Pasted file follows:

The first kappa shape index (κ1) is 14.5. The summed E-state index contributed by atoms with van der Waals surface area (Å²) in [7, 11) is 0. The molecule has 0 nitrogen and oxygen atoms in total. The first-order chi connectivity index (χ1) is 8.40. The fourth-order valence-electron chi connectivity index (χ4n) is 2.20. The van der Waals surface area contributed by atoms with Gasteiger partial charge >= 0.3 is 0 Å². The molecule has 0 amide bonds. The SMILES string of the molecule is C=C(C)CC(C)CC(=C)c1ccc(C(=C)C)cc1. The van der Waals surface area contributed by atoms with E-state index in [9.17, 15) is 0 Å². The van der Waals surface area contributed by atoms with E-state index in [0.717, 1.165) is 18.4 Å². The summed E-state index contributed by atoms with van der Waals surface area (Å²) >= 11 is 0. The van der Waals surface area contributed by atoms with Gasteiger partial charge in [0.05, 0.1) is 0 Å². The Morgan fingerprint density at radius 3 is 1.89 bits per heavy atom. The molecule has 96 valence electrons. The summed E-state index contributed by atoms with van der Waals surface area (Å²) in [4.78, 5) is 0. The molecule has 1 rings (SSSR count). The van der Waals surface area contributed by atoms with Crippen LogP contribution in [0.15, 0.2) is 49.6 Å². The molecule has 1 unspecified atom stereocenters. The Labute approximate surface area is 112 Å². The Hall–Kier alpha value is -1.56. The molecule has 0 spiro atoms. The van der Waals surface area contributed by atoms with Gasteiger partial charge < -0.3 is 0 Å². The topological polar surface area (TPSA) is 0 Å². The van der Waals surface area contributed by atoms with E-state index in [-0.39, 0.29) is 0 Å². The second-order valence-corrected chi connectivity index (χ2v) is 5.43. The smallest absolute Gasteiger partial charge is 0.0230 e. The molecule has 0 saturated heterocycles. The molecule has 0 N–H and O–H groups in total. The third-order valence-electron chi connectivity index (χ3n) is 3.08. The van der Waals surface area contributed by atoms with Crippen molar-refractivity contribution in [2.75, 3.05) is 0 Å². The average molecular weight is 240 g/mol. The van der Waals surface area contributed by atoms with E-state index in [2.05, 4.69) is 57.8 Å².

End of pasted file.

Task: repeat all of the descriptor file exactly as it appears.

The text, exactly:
The first kappa shape index (κ1) is 14.5. The summed E-state index contributed by atoms with van der Waals surface area (Å²) in [7, 11) is 0. The molecule has 0 nitrogen and oxygen atoms in total. The first-order chi connectivity index (χ1) is 8.40. The fourth-order valence-electron chi connectivity index (χ4n) is 2.20. The van der Waals surface area contributed by atoms with Gasteiger partial charge >= 0.3 is 0 Å². The molecule has 0 amide bonds. The SMILES string of the molecule is C=C(C)CC(C)CC(=C)c1ccc(C(=C)C)cc1. The van der Waals surface area contributed by atoms with E-state index in [9.17, 15) is 0 Å². The van der Waals surface area contributed by atoms with E-state index in [0.717, 1.165) is 18.4 Å². The summed E-state index contributed by atoms with van der Waals surface area (Å²) >= 11 is 0. The van der Waals surface area contributed by atoms with Gasteiger partial charge in [0.05, 0.1) is 0 Å². The Morgan fingerprint density at radius 3 is 1.89 bits per heavy atom. The molecule has 96 valence electrons. The summed E-state index contributed by atoms with van der Waals surface area (Å²) in [4.78, 5) is 0. The molecule has 1 rings (SSSR count). The van der Waals surface area contributed by atoms with Crippen LogP contribution in [0.15, 0.2) is 49.6 Å². The molecule has 1 unspecified atom stereocenters. The Labute approximate surface area is 112 Å². The Hall–Kier alpha value is -1.56. The molecule has 0 spiro atoms. The van der Waals surface area contributed by atoms with Gasteiger partial charge < -0.3 is 0 Å². The topological polar surface area (TPSA) is 0 Å². The van der Waals surface area contributed by atoms with E-state index in [-0.39, 0.29) is 0 Å². The second-order valence-corrected chi connectivity index (χ2v) is 5.43. The smallest absolute Gasteiger partial charge is 0.0230 e. The molecule has 0 saturated heterocycles. The molecule has 0 N–H and O–H groups in total. The third-order valence-electron chi connectivity index (χ3n) is 3.08. The van der Waals surface area contributed by atoms with Crippen molar-refractivity contribution in [2.75, 3.05) is 0 Å². The average molecular weight is 240 g/mol. The van der Waals surface area contributed by atoms with E-state index in [2.05, 4.69) is 57.8 Å².